Big Data Cloud

Leveraging Cloud To Invite Big Data And Mobility

Leveraging Cloud To Invite Big Data And Mobility

Cloud Computing, Big Data and mobility arguably share similar intrinsic features such as distribution, and geographical dispersion. How can you utilize these common intrinsic features to invite Big Data and mobility into your organization, leveraging an existing cloud infrastructure, at a low risk, low cost and with high resilience to meet changing business demand?

Contributor

    • Wayne Shurts, Executive VP & Chief Technology Officer, Sysco

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Summary

Given the similarities between cloud, Big Data and mobility, a new question is being raised as to how an organization’s existing cloud infrastructure can be leveraged in order to invite Big Data and mobility into the organization.

Although organizations have been able to scale up and adapt to introduce new applications and capabilities thanks to the new possibilities provided in cloud vendor options, there are naturally network design, data transport and infrastructure challenges to take into consideration beforehand.

Likewise, Big Data specifically has technical and non-technical pre-requisites that are important for a CTO to keep in mind. Does your organization have the right skill set, the right data scientists and the right readiness to leverage Big Data, and how will it be used to inform business decisions? A cloud provider will be able to help organizations with the technical requirements, but the additional questions are for the leaders themselves to determine.

“The purpose of the cloud it to provide enhanced capabilities and elasticity that you can’t do easily in house. And big data and mobility are simply two use cases that fit that mold.” However, it’s crucial to ensure you’re maintaining critical data and differentiating between what are core, transactional functions and others that can be operated elsewhere.

The best advice is to work with a partner, don’t just learn as you go, experience some of the pitfalls and horror stories to truly understand it, and avoid analysis paralysis in pursuit of perfection on the cloud by trying some of the applications on the cloud in order to obtain the necessary experience.

Transcript

Sanjog Aul: Welcome listeners this is Sanjog Aul, your host, and the topic for today’s conversation is “Leveraging Cloud to Invite Big Data and Mobility,” and I have with me Wayne Shurts. Wayne is the Executive Vice President and Chief Technology Officer for Sysco. Hello Wayne, thank you for joining us.

Now, Big Data and Mobility have proven to be of great value to many and more and more it is making sense for companies to embrace them, but we wanted to ask a question that hasn’t come up as often, which is, can we do so while leveraging our existing Cloud infrastructure? That’s easier said than done, and that’s why we have you here today to discuss what the state of our Cloud infrastructure should be in order to accommodate it. So with that said, what do you think is the current Cloud infrastructure, where does it stand, and to what degree is it ready to take on Big Data and Mobility with minimal changes?

Wayne Shurts: First of all, I’ll definitely agree that it’s easier than done Sanjog, and you need the architect solutions differently to take advantage of Cloud capabilities like elasticity. It’s a new skill that we’ve had to learn and had to invest in to take advantage of that. Often times you’ll opt out of Cloud capabilities due to security, control, other reasons that sub optimize the solution, so you might keep some of those things in house. For example, if you simply want to lift and shift your environment that was designed five to 10 years ago with an end-tier architecture that is data bound, most traditional relational database systems can scale up but not out by adding more commodity hardware needs. There are definitely risks and challenges; Cloud providers will absolutely tell you about the wonderful possibilities, which are true in a vacuum, however they don’t know your infrastructure, they don’t know you network design, and they don’t know about your data transport capabilities, and those things in particular are some of the challenges that we ran into early on.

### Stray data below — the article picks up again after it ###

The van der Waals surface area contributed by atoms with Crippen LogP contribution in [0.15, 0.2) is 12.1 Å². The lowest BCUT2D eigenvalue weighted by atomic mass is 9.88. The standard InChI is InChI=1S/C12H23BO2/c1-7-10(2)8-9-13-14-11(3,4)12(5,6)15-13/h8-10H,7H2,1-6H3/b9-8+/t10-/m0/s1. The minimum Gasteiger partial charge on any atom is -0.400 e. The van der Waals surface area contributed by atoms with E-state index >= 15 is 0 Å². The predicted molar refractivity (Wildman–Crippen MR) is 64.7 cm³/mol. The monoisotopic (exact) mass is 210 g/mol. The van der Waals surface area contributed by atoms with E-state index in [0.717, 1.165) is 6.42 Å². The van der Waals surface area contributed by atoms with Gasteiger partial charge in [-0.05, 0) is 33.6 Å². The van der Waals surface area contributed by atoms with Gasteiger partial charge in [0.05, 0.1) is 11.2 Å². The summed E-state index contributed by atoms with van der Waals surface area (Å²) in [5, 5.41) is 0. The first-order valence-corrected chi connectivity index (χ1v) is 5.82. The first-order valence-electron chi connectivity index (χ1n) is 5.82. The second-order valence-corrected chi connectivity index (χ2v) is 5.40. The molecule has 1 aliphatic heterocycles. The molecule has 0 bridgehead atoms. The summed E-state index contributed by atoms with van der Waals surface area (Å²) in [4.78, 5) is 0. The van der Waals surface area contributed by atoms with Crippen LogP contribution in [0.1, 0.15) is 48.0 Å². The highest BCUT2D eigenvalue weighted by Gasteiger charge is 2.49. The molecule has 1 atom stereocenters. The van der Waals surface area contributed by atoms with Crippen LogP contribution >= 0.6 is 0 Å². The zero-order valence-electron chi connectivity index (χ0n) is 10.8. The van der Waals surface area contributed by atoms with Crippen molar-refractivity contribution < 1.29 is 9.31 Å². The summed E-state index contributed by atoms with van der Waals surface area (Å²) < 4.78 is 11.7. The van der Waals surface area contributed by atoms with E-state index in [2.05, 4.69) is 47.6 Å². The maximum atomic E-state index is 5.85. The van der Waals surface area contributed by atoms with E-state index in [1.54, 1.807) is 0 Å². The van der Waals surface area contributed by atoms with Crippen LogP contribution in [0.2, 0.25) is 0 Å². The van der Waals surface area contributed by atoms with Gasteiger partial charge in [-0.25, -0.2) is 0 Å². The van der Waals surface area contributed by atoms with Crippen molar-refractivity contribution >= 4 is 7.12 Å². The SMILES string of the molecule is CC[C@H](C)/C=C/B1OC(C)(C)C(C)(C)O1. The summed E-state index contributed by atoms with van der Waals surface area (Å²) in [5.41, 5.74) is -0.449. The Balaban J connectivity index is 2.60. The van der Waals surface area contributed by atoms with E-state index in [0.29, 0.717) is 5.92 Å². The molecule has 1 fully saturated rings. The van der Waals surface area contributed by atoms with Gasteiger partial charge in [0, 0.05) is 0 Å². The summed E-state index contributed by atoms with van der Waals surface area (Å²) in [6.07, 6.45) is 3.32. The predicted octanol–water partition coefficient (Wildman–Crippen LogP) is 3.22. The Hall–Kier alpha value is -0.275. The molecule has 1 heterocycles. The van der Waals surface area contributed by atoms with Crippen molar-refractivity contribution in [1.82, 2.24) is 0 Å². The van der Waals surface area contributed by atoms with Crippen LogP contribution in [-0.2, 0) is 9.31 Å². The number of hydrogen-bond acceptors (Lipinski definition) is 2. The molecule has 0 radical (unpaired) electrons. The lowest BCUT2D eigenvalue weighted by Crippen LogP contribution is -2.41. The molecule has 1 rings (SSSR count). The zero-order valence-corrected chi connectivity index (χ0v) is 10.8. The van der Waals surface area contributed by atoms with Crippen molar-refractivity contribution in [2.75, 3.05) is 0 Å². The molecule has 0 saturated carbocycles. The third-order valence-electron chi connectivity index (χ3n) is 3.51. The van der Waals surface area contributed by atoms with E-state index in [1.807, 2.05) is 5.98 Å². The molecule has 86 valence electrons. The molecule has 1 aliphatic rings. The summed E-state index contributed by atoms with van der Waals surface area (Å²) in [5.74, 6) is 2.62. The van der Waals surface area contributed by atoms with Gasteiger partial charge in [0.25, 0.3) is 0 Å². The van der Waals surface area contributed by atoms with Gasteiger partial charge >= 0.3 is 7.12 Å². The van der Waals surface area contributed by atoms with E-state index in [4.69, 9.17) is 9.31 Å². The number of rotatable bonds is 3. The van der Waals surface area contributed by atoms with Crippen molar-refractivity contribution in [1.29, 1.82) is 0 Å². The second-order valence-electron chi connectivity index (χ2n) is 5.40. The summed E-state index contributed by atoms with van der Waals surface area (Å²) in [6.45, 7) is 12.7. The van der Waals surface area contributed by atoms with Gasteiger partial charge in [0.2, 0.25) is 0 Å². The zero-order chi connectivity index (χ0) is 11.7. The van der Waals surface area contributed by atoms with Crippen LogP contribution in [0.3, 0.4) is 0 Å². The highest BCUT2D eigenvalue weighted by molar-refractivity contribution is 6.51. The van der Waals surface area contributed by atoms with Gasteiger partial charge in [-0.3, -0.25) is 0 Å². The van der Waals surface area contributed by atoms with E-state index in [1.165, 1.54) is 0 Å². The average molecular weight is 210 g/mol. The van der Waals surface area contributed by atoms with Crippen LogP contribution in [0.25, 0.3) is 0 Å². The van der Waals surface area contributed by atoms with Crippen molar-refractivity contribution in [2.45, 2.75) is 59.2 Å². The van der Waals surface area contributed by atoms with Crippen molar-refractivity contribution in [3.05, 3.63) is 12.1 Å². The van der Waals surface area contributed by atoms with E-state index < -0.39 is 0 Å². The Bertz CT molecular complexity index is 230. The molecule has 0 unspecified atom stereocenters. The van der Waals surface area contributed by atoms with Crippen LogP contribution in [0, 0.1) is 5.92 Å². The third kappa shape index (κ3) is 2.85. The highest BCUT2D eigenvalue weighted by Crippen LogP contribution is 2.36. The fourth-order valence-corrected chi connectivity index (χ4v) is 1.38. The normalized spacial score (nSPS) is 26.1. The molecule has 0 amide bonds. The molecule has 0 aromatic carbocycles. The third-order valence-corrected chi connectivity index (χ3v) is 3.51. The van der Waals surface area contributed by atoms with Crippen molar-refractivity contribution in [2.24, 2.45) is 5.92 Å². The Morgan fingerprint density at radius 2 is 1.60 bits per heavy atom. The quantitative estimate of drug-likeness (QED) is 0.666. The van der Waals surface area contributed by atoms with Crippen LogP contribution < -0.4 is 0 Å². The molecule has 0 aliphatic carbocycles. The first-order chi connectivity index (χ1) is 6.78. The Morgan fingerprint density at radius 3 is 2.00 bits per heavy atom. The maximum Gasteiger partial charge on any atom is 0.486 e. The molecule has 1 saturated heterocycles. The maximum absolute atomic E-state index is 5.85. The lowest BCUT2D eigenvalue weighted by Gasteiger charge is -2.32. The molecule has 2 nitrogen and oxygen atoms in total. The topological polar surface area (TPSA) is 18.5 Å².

“Cloud providers will absolutely tell you about the wonderful possibilities, which are true in a vacuum, however they don’t know your infrastructure, they don’t know you network design, and they don’t know about your data transport capabilities, and those things in particular are some of the challenges that we ran into early on.”

For example, we made a decision to migrate to Salesforce.com. When we did that, we had to rethink the way we transport application data. Historically we didn’t rely much on middleware or web services and most things were point to point integrations. Or when we migrated to Office 365 for email, we ran into network issues because the network had a single point of failure to the Internet. We just didn’t think of the network as being that critical for things that we were doing in the past, and now with the Cloud they are incredibly important. So the Cloud infrastructure has come a long way in the last several years, but the key thing to consider is your applications, your network and how you set them up for success in the Cloud when you go there. It just doesn’t happen by getting the vendor and turning the key.

Sanjog: If an organization believes they have a reasonably mature and stable Cloud infrastructure and they can slap Big Data and Mobility onto it easily, can they do so with reasonable assurance that it will work out of the box? Or will they have to make basic tweaks first to invite these new paradigms?

Wayne: I think you can get Big Data and Mobility and you can start taking advantage of them on the Cloud; there is no doubt about it. There are a couple of things though that are prerequisites that you will need to look at.